'Lost Girl' star Anna Silk on the show ending after season 5

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Image Credit: Christos Kalohoridis/NBC

Anna Silk has announced via a teary-eyed video on Twitter that Lost Girl, the Canadian Showcase original series imported to Syfy, will end after the upcoming 16-episode fifth season. Producers learned of the show’s fate early enough in the season to craft a satisfying conclusion for fans. “Honestly, I thought we might get one more, but I knew that this could be the last season,” Silk tells EW. “It’s time, in a way. In terms of the story, I think we could have done another. But I’m happy that we’re saying goodbye in a particularly strong season, and I’m pleased that we’re gonna go out with a bang.”

What excites her most about season five? “There’s just something very clear-headed about my character this year. She’s been through so much on this show. My god,” Silk says of succubus Bo. “It’s almost like she went through so much that she’s just pushed it all to the side. Even though she’s still dealing with a lot of the supernatural things that happen in her world, she’s operating at the height of her intelligence, and I love that.”

After the shocking death of Hale (K.C. Collins) in season four’s 11th hour, and Kenzi (Ksenia Solo) sacrificing herself in the season finale, the beginning of season 5 is Bo on a mission to get Kenzi back. “Nothing is gonna stop her,” Silk says. “I like that kind of drive in a character and that kind of energy in an episode—boom, boom, boom.”

Silk’s wish list for season five was simple: “I hope that Bo realizes her full power, what that is. But she grew up thinking she was human, so that’s a part of  her, and I want her to keep that,” Silk says. She was also hoping producers relent and grant her the action sequence she’s long requested. “They’re probably never gonna do it, but I would love to do an homage to Catherine Zeta-Jones in Entrapment under all the lasers. I want to do that,” she says. “It would be sexy and cool.”

As for whether there’s any kind of sex scene she requested for the final scene, “I think I’ve had my fill,”  she says. “Luckily, I do love scenes mostly with the same two people, and I know them really well—we like each other and trust each other. I think I’m good. But it’s important for my character to have those scenes. That’s the nature of who she is. That’s the other thing I like about season five: They do highlight her true nature, that she’s not really a monogamist and doesn’t fall in love every five minutes, but she can’t be with just one person, necessarily. She’s a sexual creature.”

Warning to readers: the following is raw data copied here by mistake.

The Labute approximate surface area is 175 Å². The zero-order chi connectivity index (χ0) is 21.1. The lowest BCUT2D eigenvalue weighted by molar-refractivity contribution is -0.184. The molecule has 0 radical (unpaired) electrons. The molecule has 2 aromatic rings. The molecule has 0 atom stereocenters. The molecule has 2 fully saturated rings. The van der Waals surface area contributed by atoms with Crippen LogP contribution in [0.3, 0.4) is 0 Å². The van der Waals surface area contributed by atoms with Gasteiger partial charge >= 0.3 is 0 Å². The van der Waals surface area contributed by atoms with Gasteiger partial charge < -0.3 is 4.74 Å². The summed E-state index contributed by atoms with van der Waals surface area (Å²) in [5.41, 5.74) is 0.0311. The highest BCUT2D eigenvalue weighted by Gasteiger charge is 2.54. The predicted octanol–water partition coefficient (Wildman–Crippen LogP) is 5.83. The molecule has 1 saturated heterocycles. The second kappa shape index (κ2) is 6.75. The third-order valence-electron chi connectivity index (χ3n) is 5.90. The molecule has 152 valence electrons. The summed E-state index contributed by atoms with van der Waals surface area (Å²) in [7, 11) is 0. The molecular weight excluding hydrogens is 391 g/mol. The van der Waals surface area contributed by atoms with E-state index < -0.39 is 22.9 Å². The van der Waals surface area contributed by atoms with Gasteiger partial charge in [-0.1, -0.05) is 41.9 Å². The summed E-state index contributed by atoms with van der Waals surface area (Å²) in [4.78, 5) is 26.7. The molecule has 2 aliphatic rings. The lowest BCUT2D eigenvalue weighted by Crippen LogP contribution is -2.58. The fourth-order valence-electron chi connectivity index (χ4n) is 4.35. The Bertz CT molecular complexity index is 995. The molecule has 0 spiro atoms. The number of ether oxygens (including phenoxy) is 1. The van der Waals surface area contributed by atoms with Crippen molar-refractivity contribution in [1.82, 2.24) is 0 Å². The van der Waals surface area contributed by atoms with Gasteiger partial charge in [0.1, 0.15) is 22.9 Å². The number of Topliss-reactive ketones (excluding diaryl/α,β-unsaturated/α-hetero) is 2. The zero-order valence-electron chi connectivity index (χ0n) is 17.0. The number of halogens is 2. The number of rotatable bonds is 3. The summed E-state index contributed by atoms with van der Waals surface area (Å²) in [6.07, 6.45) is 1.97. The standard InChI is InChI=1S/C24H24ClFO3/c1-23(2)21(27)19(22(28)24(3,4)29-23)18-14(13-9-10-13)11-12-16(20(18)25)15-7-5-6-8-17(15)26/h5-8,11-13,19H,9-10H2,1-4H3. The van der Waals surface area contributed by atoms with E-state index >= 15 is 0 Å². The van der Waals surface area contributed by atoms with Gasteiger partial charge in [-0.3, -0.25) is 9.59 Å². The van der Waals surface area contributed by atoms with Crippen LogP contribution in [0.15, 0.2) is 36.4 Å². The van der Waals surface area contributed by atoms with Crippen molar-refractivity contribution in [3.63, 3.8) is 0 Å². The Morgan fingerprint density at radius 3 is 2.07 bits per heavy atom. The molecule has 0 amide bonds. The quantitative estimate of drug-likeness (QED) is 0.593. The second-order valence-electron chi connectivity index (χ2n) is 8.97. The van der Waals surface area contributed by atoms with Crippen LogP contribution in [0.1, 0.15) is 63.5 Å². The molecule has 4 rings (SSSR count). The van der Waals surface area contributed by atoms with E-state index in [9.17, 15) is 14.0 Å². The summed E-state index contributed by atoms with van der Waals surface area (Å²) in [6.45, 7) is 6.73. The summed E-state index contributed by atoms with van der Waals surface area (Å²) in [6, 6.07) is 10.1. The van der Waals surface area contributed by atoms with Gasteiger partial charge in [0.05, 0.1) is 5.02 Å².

Fans will be waiting to see who Bo ends up with: Lauren (Zoie Palmer) or Dyson (Kris Holden-Ried). “People are always like Team Dyson or Team Lauren,” Silk says. “It’s like Aidan and Big [on Sex and the City]. I think most people wanted Big, but others wanted Aidan, like myself, because that kind of man is more relatable for me. I think the sci-fi world that Lost Girl lives in lends itself to everyone being happy and no one being happy.”

That passion is something Silk admires about the show’s fan base. “That’s the thing about going to sci-fi conventions. The first time I went to one, I thought, everyone’s an adult, for the most part, but the child part of their imagination never shut down. It never turned off. I think that’s cool. They have this capacity to dream,” she says. “I think the most impactful fan encounter I had was with Zoie. We had a young woman come to us, and she was just shaking and crying and said, ‘It’s because of you guys that I was able to come out, and talk to my parents about it.’ It meant so much to her, and that meant so much to us, because Zoie and I always said from the beginning that we wanted the relationship to be real. It’s not just two chicks making out on TV. That  won’t resonate with people. I mean, it will resonate with some people,” she continues, laughing. “But it was never that. I remember that young woman, just the way she spoke and the shaking—it took a lot of courage for her to come and tell us that. I get really nice fan letters that say things like, ‘Thanks for making me feel more brave.’ I think growing up everyone has people that they look up to—whether that’s celebrities or characters on TV that make them feel stronger. I think that’s important.”


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